Norwegian Elkhounds are food-motivated and prone to overeating. The breed responds well to treats during training sessions. The amount of dog food given to the dog should vary with age, size, activity level and metabolism.

Norwegian Elkhounds do not tend to guard their food, but children should never be allowed to touch or remove food while any dog is eating.

When you feed Norwegian Elkhound puppies, you should follow the feeding schedule and stick to the same routine. You can change a puppy’s diet very gradually always to make sure they don’t develop any digestive upsets.

It’s best to feed a mature dog twice a day, once in the morning and then again in the evening, making sure it’s good quality food that meets all their nutritional requirements.

Watch out the dog’s calories consumption and weight to prevent him from obesity and to keep them in good shape by measuring his food and feeding him twice a day, instead of leaving food out all the time. 

Clean, fresh water should be available at all times.

Learn about which human foods are safe for dogs, and which are not. Check with your vet if you have any concerns about your dog’s weight or diet.

Elkhounds are generally healthy, but like all breeds, they sometime also get into certain health conditions, such as hip and elbow dysplasia, obesity, hypothyroidism, sebaceous cysts, Fanconi syndrome and eye concerns. Not all dogs will get any or all of these diseases, but it’s important to be aware of them if you’re considering this breed.

Most owners losing their dogs due to cancer or heart issues, so Negligible incidences of PRA have been found but can be traced to foreign dogs. Hip dysplasiaoccurs, but by and large, dogs that are checked usually get a “good” or “fair” evaluation from OFA, with many rating “excellent.” There have been some bouts of renal (kidney) issues, but this seems to have been put out of the breed’s current state of health.

Responsible breeders will screen their stock for health conditions regularly by some common health tests, such as hip dysplasia and ocular examination.

Total Annual Cost: $2889

Cost is estimated for the first year and may vary depending on many factors, such as dog food, health care, leash, collar, licensing, possible fencing, crates, training and obedience classes, dog-walking, grooming, treats, toys, flea, tick, and heart-worm meds, microchips, etc.

Being highly intelligent, the Elkhound learns very quickly and this breed does not tend to be a star performer in the obedience ring.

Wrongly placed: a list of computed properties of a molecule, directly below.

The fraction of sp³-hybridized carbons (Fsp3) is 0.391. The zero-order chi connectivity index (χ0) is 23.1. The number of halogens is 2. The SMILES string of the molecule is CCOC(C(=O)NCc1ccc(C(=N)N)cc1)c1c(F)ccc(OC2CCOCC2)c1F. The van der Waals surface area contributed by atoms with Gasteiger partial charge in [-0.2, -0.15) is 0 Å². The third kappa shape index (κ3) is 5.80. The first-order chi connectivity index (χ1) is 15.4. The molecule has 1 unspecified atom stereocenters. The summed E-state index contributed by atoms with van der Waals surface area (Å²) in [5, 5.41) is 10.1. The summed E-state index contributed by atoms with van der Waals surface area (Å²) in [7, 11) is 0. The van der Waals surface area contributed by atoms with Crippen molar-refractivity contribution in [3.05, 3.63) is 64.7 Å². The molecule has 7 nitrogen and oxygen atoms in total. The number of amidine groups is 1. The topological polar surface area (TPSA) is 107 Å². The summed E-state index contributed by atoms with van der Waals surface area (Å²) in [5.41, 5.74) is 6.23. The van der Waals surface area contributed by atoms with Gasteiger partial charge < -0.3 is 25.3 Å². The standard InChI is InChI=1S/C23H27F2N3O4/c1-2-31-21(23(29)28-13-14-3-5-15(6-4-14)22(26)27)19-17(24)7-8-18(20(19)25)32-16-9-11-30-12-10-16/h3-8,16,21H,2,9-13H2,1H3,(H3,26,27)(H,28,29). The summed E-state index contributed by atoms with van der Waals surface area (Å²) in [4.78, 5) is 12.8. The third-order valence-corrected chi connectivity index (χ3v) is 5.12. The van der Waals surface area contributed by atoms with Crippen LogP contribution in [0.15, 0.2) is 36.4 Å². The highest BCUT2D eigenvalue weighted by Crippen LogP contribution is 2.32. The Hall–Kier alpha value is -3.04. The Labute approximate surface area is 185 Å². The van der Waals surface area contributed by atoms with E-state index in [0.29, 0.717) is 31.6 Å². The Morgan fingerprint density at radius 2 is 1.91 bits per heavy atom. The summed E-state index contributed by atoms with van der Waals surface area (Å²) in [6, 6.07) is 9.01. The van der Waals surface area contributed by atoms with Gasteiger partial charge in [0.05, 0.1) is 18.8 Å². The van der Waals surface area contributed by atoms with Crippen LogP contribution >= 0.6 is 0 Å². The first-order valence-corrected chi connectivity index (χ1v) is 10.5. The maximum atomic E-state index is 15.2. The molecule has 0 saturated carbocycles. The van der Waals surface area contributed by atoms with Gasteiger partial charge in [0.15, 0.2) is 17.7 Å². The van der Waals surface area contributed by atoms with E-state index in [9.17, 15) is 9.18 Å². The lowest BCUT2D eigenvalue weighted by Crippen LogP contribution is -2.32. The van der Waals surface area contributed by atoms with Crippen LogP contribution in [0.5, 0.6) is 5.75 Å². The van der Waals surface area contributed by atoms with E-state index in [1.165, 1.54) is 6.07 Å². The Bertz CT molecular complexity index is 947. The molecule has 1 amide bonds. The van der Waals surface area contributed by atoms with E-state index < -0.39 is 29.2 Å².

Their independent nature makes training a little difficult but they can be inspired by their hunting traits. Help the Elkhound burn off excess energy through agility, flyball, advanced tricks, and other activities.

Obedience training isn’t the Norwegian Elkhound’s favorite, but dog sports and task-related training will keep him happy.

Crate training benefits every dog and is a kind way to prevent your Elkhound from accidents in the house or get into things he shouldn’t. Crate training at a young age will help your Elkhound accept confinement if he ever needs to be boarded or hospitalized. But never stick your Elkhound in a crate all day long because they are people dogs, and they aren’t meant to spend their lives locked up in a crate or kennel.

Early training with positive reinforcement techniques and plenty of high-impact treats will help the Elkhound learn basic obedience, so you should keep training fun and interesting. And it is necessary to be a very firm and consistent pack leader with this breed to ensure they know who’s boss.

The Norwegian Elkhound has fantastic tracking skills: he performs well in tracking competitions and can be trained for search and rescue.


The Norwegian Elkhound is believed to have originated some thousand years ago (5000 B.C), dating back to the era of the Viking. Some reports included that at the fall of the Viking, an Elkhound was found with the shield and sword lying beside it, a testament to its importance to the group. The Norwegian Elkhound is a fascinating breed with a history bathed in myth and legends. A ridiculous story is one that portrays that the Elkhound was named king in the land of Throndhjem, around the 1100s. There are isolated representations and artifacts from old Norway that depicted the Elkhound, one of which is the skeleton of an Elkhound found in the Viste Cave, in western Norway some millennia ago.

They were popular for hunting elks or moose, boar, and other wild animals, due to their developed scenting and tracking abilities. Elkhounds were of two broad types — the bandhund and the loshund — both of which can be used simultaneously in a hunting outing. The bandhund tags by a line behind the hunter, scenting the quarry, while the loshund goes before them in search of the prey, baying when it stops and barking furiously when it finds it. However, they are prized mainly for their keen scenting ability, and not for the hunting proper, which they weren’t involved with. 

The Norwegian Elkhound domiciled the cold and Arctic climates of the north, the mountainous ranges, and rain forests, unbeknownst to much of the dog-loving community, till the 1800s when the pedigrees for the breed were kept. The breed was recognized by the American Kennel Club in 1930.